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The call to lay ecclesial ministry

Diane Dover’s gift to the church

 

"Before I formed you in the womb, I knew you. Before you were born I dedicated you, a prophet to the nations I appointed you.” (Jer 1: 4)

I have always thought of Jeremiah’s call as my own, because my love affair with God and the church came very early in life. Formed by the Adrian Dominican sisters and the Benedictine priests at St. Scholastica Parish in Detroit, and certainly by the example of my parents and extended family, I loved to pray, to attend daily Mass and to hear the stories of the saints. By the time I received my first Communion in the second grade, I knew I wanted to spend my life serving God. I was very serious about becoming a nun – one of the Adrian Dominicans, of course! But, by the time I entered the eighth grade and “discovered” boys, I knew God wasn’t calling me to that vocation.  Still, I wanted to be involved in the church any way I could. As an eighth-grader, I became a catechist in both our Saturday and Sunday morning religious education programs.

That ministry continued for more than 25 years and I gradually added the titles of part-time parish and religious education secretary, and then youth minister. In my current parish, St. Joseph Shrine in the beautiful Irish Hills, I am a pastoral associate and director of religious education. In September 1995 I was privileged to be commissioned as a lay ecclesial minister for the Diocese of Lansing. And it is with the help and support of my wonderful husband, Marion, and my two sons, Michael and Richard, that I have been able to answer God’s call to serve the people of my parish, the diocese and the universal church.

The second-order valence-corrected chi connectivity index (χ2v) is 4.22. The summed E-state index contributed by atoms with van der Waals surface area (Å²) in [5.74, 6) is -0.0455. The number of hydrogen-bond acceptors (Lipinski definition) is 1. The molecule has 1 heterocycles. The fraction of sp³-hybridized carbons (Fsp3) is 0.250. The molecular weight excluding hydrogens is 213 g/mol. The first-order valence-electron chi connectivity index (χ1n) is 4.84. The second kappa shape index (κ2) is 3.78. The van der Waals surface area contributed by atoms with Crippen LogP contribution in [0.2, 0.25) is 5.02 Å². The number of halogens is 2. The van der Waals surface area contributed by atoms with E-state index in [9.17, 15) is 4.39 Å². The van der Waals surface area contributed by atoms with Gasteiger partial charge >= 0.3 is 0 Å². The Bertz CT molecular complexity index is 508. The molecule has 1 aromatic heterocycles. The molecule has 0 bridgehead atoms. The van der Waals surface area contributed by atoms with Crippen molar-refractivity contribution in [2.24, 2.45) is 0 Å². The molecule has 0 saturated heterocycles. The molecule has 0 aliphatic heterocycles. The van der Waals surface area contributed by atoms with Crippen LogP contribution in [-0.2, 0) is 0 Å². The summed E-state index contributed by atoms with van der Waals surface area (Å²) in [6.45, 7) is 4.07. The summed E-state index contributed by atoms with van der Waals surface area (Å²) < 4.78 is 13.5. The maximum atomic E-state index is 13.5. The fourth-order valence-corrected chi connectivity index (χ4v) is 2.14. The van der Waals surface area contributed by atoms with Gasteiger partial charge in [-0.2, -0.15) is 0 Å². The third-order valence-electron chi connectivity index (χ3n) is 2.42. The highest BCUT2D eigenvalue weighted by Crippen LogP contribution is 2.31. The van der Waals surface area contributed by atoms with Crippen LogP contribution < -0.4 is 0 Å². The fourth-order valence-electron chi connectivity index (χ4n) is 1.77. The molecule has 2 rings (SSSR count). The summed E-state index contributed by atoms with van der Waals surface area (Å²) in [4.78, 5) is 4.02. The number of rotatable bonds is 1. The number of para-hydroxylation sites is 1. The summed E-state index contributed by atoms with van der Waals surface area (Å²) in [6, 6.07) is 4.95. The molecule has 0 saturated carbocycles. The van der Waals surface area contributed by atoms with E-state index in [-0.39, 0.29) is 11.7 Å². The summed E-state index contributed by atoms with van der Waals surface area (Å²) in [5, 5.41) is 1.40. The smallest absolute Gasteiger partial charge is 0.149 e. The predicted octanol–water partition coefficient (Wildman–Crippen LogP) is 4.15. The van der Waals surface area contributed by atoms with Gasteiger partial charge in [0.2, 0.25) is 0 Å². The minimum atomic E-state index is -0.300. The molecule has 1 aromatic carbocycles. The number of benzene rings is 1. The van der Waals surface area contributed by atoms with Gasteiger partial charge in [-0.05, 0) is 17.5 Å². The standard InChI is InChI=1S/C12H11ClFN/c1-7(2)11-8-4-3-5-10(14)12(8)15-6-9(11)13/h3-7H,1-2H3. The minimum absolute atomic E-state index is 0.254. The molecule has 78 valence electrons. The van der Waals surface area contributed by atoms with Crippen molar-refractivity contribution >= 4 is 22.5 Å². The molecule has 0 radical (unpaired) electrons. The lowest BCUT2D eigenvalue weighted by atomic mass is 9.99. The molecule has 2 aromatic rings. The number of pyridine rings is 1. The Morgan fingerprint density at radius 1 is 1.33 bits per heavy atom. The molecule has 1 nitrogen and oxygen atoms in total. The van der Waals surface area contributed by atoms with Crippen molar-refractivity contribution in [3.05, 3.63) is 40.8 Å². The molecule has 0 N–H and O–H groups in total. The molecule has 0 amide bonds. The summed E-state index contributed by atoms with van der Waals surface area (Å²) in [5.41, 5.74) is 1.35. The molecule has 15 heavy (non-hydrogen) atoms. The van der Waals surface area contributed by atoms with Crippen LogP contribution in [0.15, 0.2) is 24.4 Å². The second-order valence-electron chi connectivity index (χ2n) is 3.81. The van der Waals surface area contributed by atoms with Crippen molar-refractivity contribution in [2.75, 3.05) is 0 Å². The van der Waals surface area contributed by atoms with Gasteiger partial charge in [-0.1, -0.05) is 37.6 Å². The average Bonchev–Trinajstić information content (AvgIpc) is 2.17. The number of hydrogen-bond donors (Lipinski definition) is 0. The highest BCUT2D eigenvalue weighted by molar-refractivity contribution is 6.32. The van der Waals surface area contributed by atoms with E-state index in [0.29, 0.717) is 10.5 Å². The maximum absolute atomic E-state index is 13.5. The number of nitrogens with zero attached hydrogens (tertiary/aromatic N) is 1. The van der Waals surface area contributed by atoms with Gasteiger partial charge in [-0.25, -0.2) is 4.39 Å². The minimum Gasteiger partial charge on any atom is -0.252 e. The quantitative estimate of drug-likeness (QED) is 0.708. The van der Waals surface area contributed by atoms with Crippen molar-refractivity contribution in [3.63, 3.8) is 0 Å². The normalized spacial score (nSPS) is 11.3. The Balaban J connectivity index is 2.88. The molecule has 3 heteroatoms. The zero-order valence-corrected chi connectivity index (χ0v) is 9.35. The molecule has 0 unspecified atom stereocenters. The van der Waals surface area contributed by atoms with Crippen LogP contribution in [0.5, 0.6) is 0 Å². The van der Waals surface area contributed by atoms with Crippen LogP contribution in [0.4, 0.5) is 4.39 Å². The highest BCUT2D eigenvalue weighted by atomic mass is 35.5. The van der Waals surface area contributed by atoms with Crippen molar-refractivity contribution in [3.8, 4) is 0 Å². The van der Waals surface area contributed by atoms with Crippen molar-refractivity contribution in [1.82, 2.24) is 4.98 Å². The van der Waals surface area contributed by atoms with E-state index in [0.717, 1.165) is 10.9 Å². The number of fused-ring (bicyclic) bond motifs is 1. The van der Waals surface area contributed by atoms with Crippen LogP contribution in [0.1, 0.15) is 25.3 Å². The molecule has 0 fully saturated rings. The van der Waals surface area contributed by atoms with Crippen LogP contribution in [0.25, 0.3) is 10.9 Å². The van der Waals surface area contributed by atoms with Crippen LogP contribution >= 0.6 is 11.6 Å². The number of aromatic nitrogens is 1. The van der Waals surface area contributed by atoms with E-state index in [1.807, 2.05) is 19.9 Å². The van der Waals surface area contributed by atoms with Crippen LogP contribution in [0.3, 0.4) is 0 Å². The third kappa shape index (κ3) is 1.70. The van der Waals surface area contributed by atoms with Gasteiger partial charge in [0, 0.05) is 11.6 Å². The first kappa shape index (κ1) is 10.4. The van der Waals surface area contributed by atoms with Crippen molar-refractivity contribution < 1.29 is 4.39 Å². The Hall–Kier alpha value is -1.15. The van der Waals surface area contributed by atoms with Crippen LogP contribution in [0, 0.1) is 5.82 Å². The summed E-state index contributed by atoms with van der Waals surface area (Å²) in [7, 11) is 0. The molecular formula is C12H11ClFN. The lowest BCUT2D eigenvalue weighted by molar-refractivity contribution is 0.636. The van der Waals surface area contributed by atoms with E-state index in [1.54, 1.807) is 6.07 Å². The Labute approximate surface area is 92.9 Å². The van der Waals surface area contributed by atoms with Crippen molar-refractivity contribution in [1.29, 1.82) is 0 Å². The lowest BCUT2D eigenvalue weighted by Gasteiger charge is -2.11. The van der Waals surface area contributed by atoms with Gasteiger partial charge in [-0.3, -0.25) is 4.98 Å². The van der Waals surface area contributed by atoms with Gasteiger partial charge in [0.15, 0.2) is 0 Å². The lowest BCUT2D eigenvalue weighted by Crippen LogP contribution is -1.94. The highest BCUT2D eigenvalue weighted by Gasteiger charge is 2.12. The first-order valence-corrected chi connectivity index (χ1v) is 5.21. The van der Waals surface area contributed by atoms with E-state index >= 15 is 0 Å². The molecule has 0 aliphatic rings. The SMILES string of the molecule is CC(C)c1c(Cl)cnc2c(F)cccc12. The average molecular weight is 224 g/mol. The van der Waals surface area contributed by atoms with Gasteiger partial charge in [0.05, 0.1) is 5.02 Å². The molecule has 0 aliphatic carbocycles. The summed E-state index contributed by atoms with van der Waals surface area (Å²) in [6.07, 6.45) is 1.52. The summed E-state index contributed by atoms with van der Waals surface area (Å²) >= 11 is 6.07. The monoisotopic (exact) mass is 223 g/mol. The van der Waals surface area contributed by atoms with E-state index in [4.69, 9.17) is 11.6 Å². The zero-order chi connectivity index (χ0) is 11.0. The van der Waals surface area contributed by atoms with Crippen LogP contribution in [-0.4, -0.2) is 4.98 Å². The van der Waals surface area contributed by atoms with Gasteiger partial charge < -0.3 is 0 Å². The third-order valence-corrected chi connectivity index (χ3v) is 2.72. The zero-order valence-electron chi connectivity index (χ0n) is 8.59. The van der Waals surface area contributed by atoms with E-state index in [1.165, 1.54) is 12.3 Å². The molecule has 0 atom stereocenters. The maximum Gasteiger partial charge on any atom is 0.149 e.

What an awesome privilege it was to stand before Bishop Kenneth Povish in St. Mary Cathedral – to be called forth, to know the church officially recognized my call, a vocation I had received long ago. I was filled with joy as the bishop, in the name of the entire church, accepted my declaration of commitment and then commissioned me to serve. My family’s support was invaluable, but just as important was the support from the parish community of St. Joseph Shrine. As part of the commissioning ceremony, I was actually presented to Bishop Povish by a parish representative, my mentor Jean Hausmann. These words were used, “In the name of St. Joseph Shrine, I ask you to commission Diane Dover for service to us, and we promise to assist her by prayer, encouragement and support.

Jean was one of the people from the parish who called forth my gifts and challenged me to go deeper – to see how God might be calling me anew. That led me to the diocesan ministry formation program, at that time called Church Ministries Institute (CMI). The faith community continually encouraged and supported me through three years of formation that included day-long classes every Saturday in Lansing, retreats, spiritual direction and a mentor program. And not only was I commissioned by Bishop Povish, I was also commissioned by the faith community of St. Joseph Shrine at each of our Masses that September weekend. What a powerful symbol of acceptance, affirmation and sending forth! I will never forget that experience and their love.

I wear two rings that I never take off – one that my husband put on my finger the day we were married. It continually reminds me of our love and our commitment, our vocation to each other. The other is a “Jesus” ring that I took the day I was commissioned – to always remind me of my call as servant to God’s people, a call I received so very long ago.

by Diane Dover

 

How does God call us?